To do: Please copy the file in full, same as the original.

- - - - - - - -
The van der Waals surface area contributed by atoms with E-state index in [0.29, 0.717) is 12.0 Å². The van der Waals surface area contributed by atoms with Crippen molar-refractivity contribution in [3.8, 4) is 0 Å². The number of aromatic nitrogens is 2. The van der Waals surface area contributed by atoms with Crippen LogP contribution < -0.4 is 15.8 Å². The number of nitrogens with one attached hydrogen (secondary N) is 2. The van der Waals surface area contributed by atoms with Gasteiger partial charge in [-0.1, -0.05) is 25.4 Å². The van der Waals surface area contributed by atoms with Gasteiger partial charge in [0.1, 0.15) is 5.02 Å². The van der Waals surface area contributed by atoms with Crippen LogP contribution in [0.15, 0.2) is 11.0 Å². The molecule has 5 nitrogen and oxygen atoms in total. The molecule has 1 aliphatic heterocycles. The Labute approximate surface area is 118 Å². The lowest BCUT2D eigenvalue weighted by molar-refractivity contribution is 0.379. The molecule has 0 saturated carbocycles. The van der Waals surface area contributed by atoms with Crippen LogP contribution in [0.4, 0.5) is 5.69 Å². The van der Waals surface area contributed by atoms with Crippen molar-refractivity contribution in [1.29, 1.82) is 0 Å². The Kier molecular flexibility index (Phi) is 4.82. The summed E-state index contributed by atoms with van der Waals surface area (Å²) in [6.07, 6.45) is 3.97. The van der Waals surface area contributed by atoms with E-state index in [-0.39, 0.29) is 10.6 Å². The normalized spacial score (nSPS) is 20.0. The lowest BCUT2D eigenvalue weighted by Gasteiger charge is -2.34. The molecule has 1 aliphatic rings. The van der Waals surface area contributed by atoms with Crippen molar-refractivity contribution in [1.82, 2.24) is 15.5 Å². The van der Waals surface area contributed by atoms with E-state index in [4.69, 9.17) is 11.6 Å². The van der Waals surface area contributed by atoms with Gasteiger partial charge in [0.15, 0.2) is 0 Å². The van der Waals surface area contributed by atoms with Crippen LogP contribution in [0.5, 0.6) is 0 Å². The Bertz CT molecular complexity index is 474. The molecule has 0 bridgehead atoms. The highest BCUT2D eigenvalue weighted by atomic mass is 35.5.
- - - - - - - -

The van der Waals surface area contributed by atoms with E-state index in [0.29, 0.717) is 12.0 Å². The van der Waals surface area contributed by atoms with Crippen molar-refractivity contribution in [3.8, 4) is 0 Å². The number of aromatic nitrogens is 2. The van der Waals surface area contributed by atoms with Crippen LogP contribution < -0.4 is 15.8 Å². The number of nitrogens with one attached hydrogen (secondary N) is 2. The van der Waals surface area contributed by atoms with Gasteiger partial charge in [-0.1, -0.05) is 25.4 Å². The van der Waals surface area contributed by atoms with Gasteiger partial charge in [0.1, 0.15) is 5.02 Å². The van der Waals surface area contributed by atoms with Crippen LogP contribution in [0.15, 0.2) is 11.0 Å². The molecule has 5 nitrogen and oxygen atoms in total. The molecule has 1 aliphatic heterocycles. The Labute approximate surface area is 118 Å². The lowest BCUT2D eigenvalue weighted by molar-refractivity contribution is 0.379. The molecule has 0 saturated carbocycles. The van der Waals surface area contributed by atoms with Crippen LogP contribution in [0.4, 0.5) is 5.69 Å². The van der Waals surface area contributed by atoms with Crippen molar-refractivity contribution in [1.29, 1.82) is 0 Å². The Kier molecular flexibility index (Phi) is 4.82. The summed E-state index contributed by atoms with van der Waals surface area (Å²) in [6.07, 6.45) is 3.97. The van der Waals surface area contributed by atoms with E-state index in [-0.39, 0.29) is 10.6 Å². The normalized spacial score (nSPS) is 20.0. The lowest BCUT2D eigenvalue weighted by Gasteiger charge is -2.34. The molecule has 1 aliphatic rings. The van der Waals surface area contributed by atoms with Crippen molar-refractivity contribution in [1.82, 2.24) is 15.5 Å². The van der Waals surface area contributed by atoms with E-state index in [4.69, 9.17) is 11.6 Å². The van der Waals surface area contributed by atoms with Gasteiger partial charge in [0.15, 0.2) is 0 Å². The van der Waals surface area contributed by atoms with Crippen LogP contribution in [0.5, 0.6) is 0 Å². The Bertz CT molecular complexity index is 474. The molecule has 0 bridgehead atoms. The highest BCUT2D eigenvalue weighted by atomic mass is 35.5.